Business

No business is too small to get caught up in phishing

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Ronan Magee

THINK your company is too small to be attractive to a cyber criminal? Or that you're too savvy to get caught out online? In fact anyone can fall prey to fraudsters. And some research suggests that overconfidence can make you more vulnerable.

We're so used to the obvious “Congratulations, you've won the lottery and now please provide your bank details so we can send you your winnings” phishing email, the ones requesting personal information such as banking details, that we know too quickly to dismiss it.

But it's not just specifically crafted emails which fraudsters use to target individuals. Other means of socially engineering people - of duping us - include phone calls, live chats and texts. And they're becoming more adept at using them well, as was evident following the unprecedented - and incredibly public - strike at a large tech company most recently.

You would expect that large organisations would be alert to these kinds of threats, finding it easy to spot and ignore. However, it goes to show that even these are not immune, and the results can be hugely damaging.

Between March and May, LinkedIn saw a 60 per cent rise in the volume of its users searching specifically for remote working opportunities and this has been mirrored by a rapid shift in attitudes amongst workers. This sea-change in attitudes means that as organisations deal with rewriting operational hand books and adjusting to increased levels of remote working, targeting employees remains the single greatest threat.

Working with new technologies, whilst juggling multiple priorities including the increase in conference calls can result in fatigue and our guard can drop.

Fraudsters are alert to this and will not miss a chance to exploit it. One example, emails that arrive late in the day, designed in such a way as to imitate legitimate suppliers or service providers land in your inbox.

Given your familiarity with having received similar emails in the past you think nothing of clicking on the links asking you to download the attached invoice or to confirm your subscription details are correct.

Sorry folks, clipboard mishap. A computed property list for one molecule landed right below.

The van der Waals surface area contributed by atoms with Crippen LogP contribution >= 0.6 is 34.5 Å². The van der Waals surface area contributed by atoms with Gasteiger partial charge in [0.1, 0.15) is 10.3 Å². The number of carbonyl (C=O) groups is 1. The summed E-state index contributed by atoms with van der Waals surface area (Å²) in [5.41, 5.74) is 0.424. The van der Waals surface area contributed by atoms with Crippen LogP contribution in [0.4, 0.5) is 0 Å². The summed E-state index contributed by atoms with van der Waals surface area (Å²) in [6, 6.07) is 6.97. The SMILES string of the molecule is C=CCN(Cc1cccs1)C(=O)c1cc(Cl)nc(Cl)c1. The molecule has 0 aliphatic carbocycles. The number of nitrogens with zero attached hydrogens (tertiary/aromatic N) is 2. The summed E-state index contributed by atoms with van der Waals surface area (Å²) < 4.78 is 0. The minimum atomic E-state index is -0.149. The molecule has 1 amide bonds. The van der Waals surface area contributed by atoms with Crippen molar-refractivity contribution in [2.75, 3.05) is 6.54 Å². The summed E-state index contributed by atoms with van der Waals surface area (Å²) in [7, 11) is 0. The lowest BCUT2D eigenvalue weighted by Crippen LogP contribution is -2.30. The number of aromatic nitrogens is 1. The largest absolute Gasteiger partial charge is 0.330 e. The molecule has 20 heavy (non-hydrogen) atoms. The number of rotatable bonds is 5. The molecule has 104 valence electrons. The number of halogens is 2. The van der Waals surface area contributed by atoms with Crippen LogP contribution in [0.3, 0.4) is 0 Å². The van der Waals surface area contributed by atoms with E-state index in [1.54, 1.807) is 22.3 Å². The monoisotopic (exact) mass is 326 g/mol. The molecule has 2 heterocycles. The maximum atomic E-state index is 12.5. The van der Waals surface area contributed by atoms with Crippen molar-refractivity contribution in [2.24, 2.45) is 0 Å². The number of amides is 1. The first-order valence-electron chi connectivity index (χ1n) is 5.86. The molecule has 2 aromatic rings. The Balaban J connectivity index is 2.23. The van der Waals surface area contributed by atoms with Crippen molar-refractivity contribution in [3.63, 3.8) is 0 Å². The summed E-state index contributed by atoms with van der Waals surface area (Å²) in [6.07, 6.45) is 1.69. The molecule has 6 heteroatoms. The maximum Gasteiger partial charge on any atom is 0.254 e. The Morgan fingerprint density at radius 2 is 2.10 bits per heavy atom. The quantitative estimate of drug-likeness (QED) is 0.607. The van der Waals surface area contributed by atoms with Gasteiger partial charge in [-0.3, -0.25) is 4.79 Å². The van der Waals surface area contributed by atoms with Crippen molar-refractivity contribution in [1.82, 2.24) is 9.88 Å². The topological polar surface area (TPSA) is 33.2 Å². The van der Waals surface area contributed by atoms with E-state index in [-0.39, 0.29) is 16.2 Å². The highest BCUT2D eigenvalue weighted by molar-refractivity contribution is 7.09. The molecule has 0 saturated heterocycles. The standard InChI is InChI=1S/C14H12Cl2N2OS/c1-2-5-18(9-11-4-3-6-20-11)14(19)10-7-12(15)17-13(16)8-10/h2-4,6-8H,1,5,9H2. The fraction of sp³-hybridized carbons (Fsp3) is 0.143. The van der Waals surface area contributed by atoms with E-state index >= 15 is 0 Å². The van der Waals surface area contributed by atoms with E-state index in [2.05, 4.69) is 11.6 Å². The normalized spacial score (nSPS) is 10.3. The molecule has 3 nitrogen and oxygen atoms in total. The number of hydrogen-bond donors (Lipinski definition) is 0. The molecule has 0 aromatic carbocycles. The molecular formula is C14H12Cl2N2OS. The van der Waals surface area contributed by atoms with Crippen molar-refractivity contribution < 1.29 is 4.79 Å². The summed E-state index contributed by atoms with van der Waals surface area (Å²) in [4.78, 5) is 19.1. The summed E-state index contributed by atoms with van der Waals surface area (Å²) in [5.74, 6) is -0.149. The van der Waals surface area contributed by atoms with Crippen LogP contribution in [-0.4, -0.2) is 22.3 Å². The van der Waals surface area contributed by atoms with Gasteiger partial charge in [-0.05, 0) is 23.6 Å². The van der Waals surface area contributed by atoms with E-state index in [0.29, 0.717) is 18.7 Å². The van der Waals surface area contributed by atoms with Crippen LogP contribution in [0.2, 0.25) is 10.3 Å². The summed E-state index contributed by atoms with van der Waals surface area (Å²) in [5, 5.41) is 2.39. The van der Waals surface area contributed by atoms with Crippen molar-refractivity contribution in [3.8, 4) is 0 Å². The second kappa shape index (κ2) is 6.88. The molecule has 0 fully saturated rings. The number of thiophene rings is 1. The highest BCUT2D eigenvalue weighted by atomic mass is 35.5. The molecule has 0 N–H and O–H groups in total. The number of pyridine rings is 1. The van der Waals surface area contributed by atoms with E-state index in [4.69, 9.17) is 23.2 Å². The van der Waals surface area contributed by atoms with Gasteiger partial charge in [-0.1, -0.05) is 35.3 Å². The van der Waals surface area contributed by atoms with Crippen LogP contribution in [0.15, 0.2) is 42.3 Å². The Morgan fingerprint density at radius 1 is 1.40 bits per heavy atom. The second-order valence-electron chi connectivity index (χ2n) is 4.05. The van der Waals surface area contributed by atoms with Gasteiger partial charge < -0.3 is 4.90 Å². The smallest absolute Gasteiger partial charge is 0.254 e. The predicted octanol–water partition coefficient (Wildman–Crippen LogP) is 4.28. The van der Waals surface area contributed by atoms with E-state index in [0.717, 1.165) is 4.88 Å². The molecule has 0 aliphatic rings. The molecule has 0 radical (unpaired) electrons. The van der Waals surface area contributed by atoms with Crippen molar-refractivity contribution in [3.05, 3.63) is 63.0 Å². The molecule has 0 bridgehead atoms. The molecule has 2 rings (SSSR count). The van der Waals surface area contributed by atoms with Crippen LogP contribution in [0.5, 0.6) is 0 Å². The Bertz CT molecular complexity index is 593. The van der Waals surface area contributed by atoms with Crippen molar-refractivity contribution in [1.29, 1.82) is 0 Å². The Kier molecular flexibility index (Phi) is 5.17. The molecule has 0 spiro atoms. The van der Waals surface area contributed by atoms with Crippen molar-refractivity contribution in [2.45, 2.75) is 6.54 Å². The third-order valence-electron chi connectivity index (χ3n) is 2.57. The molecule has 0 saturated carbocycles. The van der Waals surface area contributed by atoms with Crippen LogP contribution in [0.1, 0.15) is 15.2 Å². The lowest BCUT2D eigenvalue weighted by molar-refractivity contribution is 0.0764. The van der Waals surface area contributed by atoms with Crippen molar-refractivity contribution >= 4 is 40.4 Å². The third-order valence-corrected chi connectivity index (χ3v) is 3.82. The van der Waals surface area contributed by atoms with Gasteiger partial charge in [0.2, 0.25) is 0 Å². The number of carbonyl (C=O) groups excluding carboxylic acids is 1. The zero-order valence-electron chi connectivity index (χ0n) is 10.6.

Little did you know that by clicking on that link you've just provided the fraudsters with access to your emails and computer systems. They use whatever leverage they can to exploit the situation, encrypting systems and potentially holding you to ransom, or using your legitimate accounts and information to target your clients, suppliers and customers, often for financial gain.

Organisations need to ensure that their employees are alert to these kinds of attacks, which can have devastating impacts on a business. Regular training and testing of your defences, including assessing how your employees react when they receive suspicious emails, is very important.

You are not going to stop every threat so it is equally important that you have a tried and tested plan in place to investigate and remediate the situation when attacks like this are successful. How you respond can have a huge impact on your business - both financially and reputationally.

The recent high-profile attack was stopped quickly though not before a number of people fell foul of it. And it is the indirect costs to the company of dealing with this type of incident - as individuals and organisations can make claims for compensation - that no company wants to have to face.

:: Ronan Magee is director (digital & forensic investigations) at PwC in Belfast

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